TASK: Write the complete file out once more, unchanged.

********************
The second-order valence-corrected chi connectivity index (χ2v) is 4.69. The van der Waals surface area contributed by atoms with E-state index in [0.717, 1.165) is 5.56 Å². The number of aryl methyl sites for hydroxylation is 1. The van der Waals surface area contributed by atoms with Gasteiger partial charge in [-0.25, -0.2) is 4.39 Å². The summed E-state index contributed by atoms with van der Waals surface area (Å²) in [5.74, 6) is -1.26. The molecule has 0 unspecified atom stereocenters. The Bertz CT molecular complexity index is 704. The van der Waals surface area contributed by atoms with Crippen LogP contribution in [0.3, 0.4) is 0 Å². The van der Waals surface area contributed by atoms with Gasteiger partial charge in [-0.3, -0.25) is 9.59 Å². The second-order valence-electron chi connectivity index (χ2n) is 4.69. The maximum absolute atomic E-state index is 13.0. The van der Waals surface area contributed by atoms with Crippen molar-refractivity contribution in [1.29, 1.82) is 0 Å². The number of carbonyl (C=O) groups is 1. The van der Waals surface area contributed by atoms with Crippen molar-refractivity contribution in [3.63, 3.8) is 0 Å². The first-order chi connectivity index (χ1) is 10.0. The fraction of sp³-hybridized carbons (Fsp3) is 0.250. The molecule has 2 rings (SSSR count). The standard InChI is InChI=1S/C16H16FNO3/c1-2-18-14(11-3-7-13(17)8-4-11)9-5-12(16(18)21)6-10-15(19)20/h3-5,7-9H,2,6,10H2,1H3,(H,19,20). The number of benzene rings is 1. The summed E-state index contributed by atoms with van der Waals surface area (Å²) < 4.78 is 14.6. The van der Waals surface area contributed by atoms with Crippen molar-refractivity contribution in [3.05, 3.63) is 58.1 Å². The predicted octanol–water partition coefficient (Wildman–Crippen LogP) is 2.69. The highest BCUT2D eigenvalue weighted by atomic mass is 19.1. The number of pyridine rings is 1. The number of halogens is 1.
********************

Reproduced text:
The second-order valence-corrected chi connectivity index (χ2v) is 4.69. The van der Waals surface area contributed by atoms with E-state index in [0.717, 1.165) is 5.56 Å². The number of aryl methyl sites for hydroxylation is 1. The van der Waals surface area contributed by atoms with Gasteiger partial charge in [-0.25, -0.2) is 4.39 Å². The summed E-state index contributed by atoms with van der Waals surface area (Å²) in [5.74, 6) is -1.26. The molecule has 0 unspecified atom stereocenters. The Bertz CT molecular complexity index is 704. The van der Waals surface area contributed by atoms with Crippen LogP contribution in [0.3, 0.4) is 0 Å². The van der Waals surface area contributed by atoms with Gasteiger partial charge in [-0.3, -0.25) is 9.59 Å². The second-order valence-electron chi connectivity index (χ2n) is 4.69. The maximum absolute atomic E-state index is 13.0. The van der Waals surface area contributed by atoms with Crippen molar-refractivity contribution in [1.29, 1.82) is 0 Å². The number of carbonyl (C=O) groups is 1. The van der Waals surface area contributed by atoms with Crippen molar-refractivity contribution in [3.63, 3.8) is 0 Å². The first-order chi connectivity index (χ1) is 10.0. The fraction of sp³-hybridized carbons (Fsp3) is 0.250. The molecule has 2 rings (SSSR count). The standard InChI is InChI=1S/C16H16FNO3/c1-2-18-14(11-3-7-13(17)8-4-11)9-5-12(16(18)21)6-10-15(19)20/h3-5,7-9H,2,6,10H2,1H3,(H,19,20). The number of benzene rings is 1. The summed E-state index contributed by atoms with van der Waals surface area (Å²) < 4.78 is 14.6. The van der Waals surface area contributed by atoms with Crippen molar-refractivity contribution in [3.05, 3.63) is 58.1 Å². The predicted octanol–water partition coefficient (Wildman–Crippen LogP) is 2.69. The highest BCUT2D eigenvalue weighted by atomic mass is 19.1. The number of pyridine rings is 1. The number of halogens is 1.